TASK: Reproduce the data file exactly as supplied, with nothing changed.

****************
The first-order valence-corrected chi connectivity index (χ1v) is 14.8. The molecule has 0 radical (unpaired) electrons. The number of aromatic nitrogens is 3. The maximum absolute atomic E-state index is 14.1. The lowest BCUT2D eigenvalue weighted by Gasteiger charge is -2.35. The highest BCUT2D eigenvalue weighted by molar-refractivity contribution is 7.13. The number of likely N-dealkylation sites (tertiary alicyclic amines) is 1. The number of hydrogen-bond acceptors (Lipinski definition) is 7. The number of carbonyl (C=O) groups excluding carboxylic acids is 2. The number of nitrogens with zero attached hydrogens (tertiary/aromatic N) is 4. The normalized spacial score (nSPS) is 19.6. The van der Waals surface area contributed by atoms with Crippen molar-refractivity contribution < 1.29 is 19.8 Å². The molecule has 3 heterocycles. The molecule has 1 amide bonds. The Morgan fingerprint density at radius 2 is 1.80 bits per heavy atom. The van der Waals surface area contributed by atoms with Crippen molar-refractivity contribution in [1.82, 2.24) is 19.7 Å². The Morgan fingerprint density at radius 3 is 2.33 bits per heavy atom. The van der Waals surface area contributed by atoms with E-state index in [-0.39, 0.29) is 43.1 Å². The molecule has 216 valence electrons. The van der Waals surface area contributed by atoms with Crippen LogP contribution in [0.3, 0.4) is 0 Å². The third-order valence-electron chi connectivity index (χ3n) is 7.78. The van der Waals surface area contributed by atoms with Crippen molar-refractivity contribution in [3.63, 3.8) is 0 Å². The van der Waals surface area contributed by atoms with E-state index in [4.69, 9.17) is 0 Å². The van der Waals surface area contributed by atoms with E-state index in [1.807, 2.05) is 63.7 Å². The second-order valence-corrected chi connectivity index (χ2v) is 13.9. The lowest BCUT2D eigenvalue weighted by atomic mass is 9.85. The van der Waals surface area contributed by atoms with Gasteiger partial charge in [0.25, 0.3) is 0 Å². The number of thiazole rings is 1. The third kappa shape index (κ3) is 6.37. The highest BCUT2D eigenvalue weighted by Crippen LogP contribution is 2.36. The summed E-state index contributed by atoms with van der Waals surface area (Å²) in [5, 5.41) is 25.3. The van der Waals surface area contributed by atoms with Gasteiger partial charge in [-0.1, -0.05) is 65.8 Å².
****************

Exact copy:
The first-order valence-corrected chi connectivity index (χ1v) is 14.8. The molecule has 0 radical (unpaired) electrons. The number of aromatic nitrogens is 3. The maximum absolute atomic E-state index is 14.1. The lowest BCUT2D eigenvalue weighted by Gasteiger charge is -2.35. The highest BCUT2D eigenvalue weighted by molar-refractivity contribution is 7.13. The number of likely N-dealkylation sites (tertiary alicyclic amines) is 1. The number of hydrogen-bond acceptors (Lipinski definition) is 7. The number of carbonyl (C=O) groups excluding carboxylic acids is 2. The number of nitrogens with zero attached hydrogens (tertiary/aromatic N) is 4. The normalized spacial score (nSPS) is 19.6. The van der Waals surface area contributed by atoms with Crippen molar-refractivity contribution < 1.29 is 19.8 Å². The molecule has 3 heterocycles. The molecule has 1 amide bonds. The Morgan fingerprint density at radius 2 is 1.80 bits per heavy atom. The van der Waals surface area contributed by atoms with Crippen molar-refractivity contribution in [1.82, 2.24) is 19.7 Å². The Morgan fingerprint density at radius 3 is 2.33 bits per heavy atom. The van der Waals surface area contributed by atoms with E-state index in [-0.39, 0.29) is 43.1 Å². The molecule has 216 valence electrons. The van der Waals surface area contributed by atoms with Crippen LogP contribution in [0.3, 0.4) is 0 Å². The third-order valence-electron chi connectivity index (χ3n) is 7.78. The van der Waals surface area contributed by atoms with Crippen molar-refractivity contribution in [3.63, 3.8) is 0 Å². The van der Waals surface area contributed by atoms with E-state index in [4.69, 9.17) is 0 Å². The van der Waals surface area contributed by atoms with E-state index in [1.807, 2.05) is 63.7 Å². The second-order valence-corrected chi connectivity index (χ2v) is 13.9. The lowest BCUT2D eigenvalue weighted by atomic mass is 9.85. The van der Waals surface area contributed by atoms with Gasteiger partial charge in [0.25, 0.3) is 0 Å². The number of thiazole rings is 1. The third kappa shape index (κ3) is 6.37. The highest BCUT2D eigenvalue weighted by Crippen LogP contribution is 2.36. The summed E-state index contributed by atoms with van der Waals surface area (Å²) in [5, 5.41) is 25.3. The van der Waals surface area contributed by atoms with Gasteiger partial charge in [-0.1, -0.05) is 65.8 Å².